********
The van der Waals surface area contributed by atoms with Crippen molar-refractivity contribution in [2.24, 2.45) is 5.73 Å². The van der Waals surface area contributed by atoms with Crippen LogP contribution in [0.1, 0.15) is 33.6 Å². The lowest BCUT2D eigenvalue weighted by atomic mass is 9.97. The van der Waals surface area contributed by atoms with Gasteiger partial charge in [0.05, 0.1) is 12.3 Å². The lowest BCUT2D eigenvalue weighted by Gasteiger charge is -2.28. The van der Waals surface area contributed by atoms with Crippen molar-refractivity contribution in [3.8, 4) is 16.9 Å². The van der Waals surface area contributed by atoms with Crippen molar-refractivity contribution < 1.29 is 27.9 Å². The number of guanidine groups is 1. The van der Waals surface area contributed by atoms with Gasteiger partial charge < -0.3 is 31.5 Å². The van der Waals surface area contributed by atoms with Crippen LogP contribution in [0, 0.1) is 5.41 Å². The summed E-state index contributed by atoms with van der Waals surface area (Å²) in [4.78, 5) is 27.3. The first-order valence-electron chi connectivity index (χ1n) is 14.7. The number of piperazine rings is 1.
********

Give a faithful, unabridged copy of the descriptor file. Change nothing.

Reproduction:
The van der Waals surface area contributed by atoms with Crippen molar-refractivity contribution in [2.24, 2.45) is 5.73 Å². The van der Waals surface area contributed by atoms with Crippen LogP contribution in [0.1, 0.15) is 33.6 Å². The lowest BCUT2D eigenvalue weighted by atomic mass is 9.97. The van der Waals surface area contributed by atoms with Gasteiger partial charge in [0.05, 0.1) is 12.3 Å². The lowest BCUT2D eigenvalue weighted by Gasteiger charge is -2.28. The van der Waals surface area contributed by atoms with Crippen molar-refractivity contribution in [3.8, 4) is 16.9 Å². The van der Waals surface area contributed by atoms with Crippen molar-refractivity contribution < 1.29 is 27.9 Å². The number of guanidine groups is 1. The van der Waals surface area contributed by atoms with Gasteiger partial charge < -0.3 is 31.5 Å². The van der Waals surface area contributed by atoms with Crippen LogP contribution in [0, 0.1) is 5.41 Å². The summed E-state index contributed by atoms with van der Waals surface area (Å²) in [4.78, 5) is 27.3. The first-order valence-electron chi connectivity index (χ1n) is 14.7. The number of piperazine rings is 1.